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Satellite and Radar Data Reveal Damage Track of Alabama Tornadic Thunderstorms
05.27.11
 
Radar data of tornado near Tuscaloosa, Ala., on April 27, 2011 Image 1: Radar image of tornado near Tuscaloosa, Ala., on April 27, 2011. (NASA/SPoRT)
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Radar data of tornado near Phil Campbell, Ala., on April 27, 2011 Image 2: Radar image of tornado near Phil Campbell, Ala., on April 27, 2011. (NASA/SPoRT)
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Caption for Tuscaloosa, Ala., Image 1: This image shows the radar reflectivity from the National Weather Service Doppler Radar in Birmingham, Ala. at 5:10 p.m. CDT on April 27, 2011, as a supercell thunderstorm moved across the city. The radar reflectivity is overlaid upon Advanced Spaceborne Thermal Emission and Reflection Radiometer, or ASTER, satellite data acquired on May 4, 2011, showing the damage track resulting from for the EF-4 tornado associated with the storm as it passed through the city and continued northeast toward Birmingham, Ala. The complex pattern of ASTER data indicate variability in land use characterized by colors in this three-channel composite. Here, the ASTER data shows the tornado damage scar -- aqua in color -- left by the violent tornado as damage disrupts other, more typical land use patterns, while radar data shows the classic "hook echo" signature associated with the rotating storm updraft. On the lower end of the hook is a round region of enhanced radar reflectivity -- near the Interstate 359 marker -- associated with the surface debris lofted by the tornadic winds. This "debris ball" signature corresponds to the ASTER tornado damage track in this and subsequent radar images.

Caption for Phil Campbell, Ala., Image 2: Similar to the radar and satellite composite imagery provided for the Tuscaloosa, Ala. tornado, this image from Phil Campbell, Ala. shows radar reflectivity from the National Weather Service Doppler Radar at Columbus Air Force Base, Miss. at 3:33 p.m. CDT as a strong supercell departed Marion County, Ala. and entered Franklin County, Ala. As in the Tuscaloosa case, the “hook echo” signature is apparent with enhanced radar reflectivity along the damage scar indicated by Advanced Spaceborne Thermal Emission and Reflection Radiometer, or ASTER satellite data, likely corresponding to lofted debris. Damage in the Phil Campbell area was rated as an EF-5 and continued northeast before weakening slightly in the Mount Hope, Ala. area. The damage scar continues southwest into Marion County, Ala., through the community of Hackleburg, Ala. -- not shown -- and further to the northeast as the storm continued into southwestern Lawrence County, Ala.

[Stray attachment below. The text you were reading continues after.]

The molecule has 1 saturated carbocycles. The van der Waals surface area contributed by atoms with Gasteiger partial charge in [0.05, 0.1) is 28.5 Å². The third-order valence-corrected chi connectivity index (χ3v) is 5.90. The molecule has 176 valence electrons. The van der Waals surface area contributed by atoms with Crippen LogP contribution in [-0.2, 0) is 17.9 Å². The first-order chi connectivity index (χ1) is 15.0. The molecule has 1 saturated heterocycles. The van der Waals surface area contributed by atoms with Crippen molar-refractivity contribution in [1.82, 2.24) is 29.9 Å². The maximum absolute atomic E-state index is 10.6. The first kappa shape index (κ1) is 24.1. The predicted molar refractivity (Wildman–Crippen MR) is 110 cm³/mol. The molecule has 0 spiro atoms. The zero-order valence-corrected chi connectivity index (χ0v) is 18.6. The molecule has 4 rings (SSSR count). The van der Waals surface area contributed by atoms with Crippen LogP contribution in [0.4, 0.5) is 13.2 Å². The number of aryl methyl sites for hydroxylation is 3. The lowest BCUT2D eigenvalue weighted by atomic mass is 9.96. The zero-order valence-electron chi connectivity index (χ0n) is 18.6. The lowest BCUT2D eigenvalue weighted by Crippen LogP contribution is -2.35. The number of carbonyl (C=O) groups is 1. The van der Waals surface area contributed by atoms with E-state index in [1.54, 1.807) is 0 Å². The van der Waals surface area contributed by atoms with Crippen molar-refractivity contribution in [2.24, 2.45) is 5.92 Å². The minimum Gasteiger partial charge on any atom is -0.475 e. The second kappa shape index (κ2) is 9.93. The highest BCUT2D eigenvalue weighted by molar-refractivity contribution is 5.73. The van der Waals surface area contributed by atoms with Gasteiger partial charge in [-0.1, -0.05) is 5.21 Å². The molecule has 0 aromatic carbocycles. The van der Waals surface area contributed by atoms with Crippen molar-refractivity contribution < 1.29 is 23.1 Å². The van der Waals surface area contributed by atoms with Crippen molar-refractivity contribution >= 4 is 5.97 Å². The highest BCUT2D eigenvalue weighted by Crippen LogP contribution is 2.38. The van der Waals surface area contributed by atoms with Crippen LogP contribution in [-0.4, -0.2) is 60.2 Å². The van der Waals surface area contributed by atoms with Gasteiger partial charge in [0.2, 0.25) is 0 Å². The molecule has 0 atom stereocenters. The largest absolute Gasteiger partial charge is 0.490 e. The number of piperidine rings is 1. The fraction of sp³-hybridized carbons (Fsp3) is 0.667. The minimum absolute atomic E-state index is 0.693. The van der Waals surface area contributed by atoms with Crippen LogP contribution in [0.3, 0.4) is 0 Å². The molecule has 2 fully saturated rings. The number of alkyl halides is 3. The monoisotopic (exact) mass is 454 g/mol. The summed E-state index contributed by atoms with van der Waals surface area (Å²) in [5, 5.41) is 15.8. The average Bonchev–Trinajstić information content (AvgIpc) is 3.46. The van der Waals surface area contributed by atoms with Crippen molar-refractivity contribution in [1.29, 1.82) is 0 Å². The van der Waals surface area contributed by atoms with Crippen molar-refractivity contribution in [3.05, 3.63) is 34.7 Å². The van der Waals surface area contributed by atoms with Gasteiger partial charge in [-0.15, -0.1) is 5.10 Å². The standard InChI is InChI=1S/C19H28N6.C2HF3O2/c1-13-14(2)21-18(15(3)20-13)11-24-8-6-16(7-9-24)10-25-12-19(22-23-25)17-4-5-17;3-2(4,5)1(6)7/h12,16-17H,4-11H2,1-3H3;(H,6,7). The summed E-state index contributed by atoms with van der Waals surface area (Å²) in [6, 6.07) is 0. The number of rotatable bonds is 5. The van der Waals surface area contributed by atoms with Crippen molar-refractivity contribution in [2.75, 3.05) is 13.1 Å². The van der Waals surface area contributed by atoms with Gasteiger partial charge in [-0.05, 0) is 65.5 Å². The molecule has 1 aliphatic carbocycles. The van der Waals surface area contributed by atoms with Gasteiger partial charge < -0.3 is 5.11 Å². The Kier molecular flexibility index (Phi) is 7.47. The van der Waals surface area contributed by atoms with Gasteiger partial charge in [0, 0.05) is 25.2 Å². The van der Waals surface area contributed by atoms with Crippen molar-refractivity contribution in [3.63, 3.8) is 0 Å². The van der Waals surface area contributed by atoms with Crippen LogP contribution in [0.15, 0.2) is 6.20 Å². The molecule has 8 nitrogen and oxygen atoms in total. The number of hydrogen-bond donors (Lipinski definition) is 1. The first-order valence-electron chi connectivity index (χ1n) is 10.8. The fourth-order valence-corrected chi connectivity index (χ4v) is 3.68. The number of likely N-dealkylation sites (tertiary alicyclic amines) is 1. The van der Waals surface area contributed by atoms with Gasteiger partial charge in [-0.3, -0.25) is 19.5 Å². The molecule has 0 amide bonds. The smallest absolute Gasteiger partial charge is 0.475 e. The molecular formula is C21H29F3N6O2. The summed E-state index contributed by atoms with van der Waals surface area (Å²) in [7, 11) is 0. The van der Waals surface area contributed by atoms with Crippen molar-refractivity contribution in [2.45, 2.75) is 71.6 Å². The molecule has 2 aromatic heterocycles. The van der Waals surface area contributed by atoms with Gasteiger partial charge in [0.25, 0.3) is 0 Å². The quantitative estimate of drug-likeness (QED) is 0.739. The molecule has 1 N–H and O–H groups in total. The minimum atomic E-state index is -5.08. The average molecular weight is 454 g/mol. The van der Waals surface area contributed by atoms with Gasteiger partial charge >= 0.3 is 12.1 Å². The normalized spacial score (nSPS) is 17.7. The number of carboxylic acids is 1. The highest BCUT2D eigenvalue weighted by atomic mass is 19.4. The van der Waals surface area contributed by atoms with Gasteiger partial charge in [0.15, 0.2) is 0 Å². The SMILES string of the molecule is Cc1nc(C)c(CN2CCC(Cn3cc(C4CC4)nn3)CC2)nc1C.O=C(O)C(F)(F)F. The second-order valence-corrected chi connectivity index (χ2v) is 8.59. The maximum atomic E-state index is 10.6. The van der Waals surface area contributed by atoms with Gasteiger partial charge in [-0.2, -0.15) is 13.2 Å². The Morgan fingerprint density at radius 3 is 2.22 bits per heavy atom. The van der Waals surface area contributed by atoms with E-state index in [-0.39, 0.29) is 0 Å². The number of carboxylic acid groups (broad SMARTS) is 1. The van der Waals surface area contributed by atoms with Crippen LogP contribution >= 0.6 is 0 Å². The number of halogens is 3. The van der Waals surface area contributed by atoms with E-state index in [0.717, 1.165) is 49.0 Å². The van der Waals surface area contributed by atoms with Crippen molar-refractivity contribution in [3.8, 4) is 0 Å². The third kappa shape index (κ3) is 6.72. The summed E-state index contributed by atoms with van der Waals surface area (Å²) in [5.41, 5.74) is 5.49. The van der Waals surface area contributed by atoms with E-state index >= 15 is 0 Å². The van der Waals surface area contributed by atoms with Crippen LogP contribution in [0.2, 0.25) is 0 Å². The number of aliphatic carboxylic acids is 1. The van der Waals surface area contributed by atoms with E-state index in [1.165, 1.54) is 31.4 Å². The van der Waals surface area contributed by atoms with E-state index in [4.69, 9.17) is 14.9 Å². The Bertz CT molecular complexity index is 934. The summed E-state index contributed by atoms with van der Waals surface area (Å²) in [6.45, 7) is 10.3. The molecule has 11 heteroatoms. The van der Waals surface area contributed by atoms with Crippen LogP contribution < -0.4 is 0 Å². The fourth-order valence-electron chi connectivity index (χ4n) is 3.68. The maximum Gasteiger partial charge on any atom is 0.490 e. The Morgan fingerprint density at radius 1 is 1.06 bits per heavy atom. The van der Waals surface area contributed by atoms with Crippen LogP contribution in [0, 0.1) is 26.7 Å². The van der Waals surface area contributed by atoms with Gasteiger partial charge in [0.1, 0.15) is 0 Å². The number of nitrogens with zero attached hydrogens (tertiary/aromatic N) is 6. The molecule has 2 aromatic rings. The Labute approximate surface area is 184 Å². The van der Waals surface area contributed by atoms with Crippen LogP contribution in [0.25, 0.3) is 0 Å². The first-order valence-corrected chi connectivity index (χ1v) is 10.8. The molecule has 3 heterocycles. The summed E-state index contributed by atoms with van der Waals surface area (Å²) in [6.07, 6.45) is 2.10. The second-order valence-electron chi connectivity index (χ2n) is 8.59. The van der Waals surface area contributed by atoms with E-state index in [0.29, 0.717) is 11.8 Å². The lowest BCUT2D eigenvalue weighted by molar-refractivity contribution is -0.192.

These images were created by the NASA Short-term Prediction Research and Transition, or SPoRT, Center at Marshall Space Flight Center in Huntsville, Ala., using ASTER data provided courtesy of NASA's Goddard Space Flight Center in Greenbelt, Md.; the United States Geological Survey Land Processes Distributed Active Archive Center in Sioux Falls, S.D., Japan's Earth Remote Sensing Data Analysis Center in Tokyo, Japan; the Ministry of Economy, Trade and Industry, along with the Japan Research Observation System Organization. Final ASTER imagery were produced using resources of the Nebula Cloud Computing Platform, tiled, and displayed within Google Earth. Radar imagery were provided by the NOAA National Climatic Data Center's NEXRAD Archive in Asheville, N.C. Storm survey information was provided by the National Weather Service Forecast Offices in Birmingham and Huntsville, Ala.

› Related Feature: Tornado Challenges Satellite Damage Track Detection Techniques
› Related Feature: NASA Satellite Observes Damage Path of April Tornadoes in Alabama
 
 


Kim Newton, 256-544-0034
Marshall Space Flight Center, Huntsville, Ala.
Kimberly.D.Newton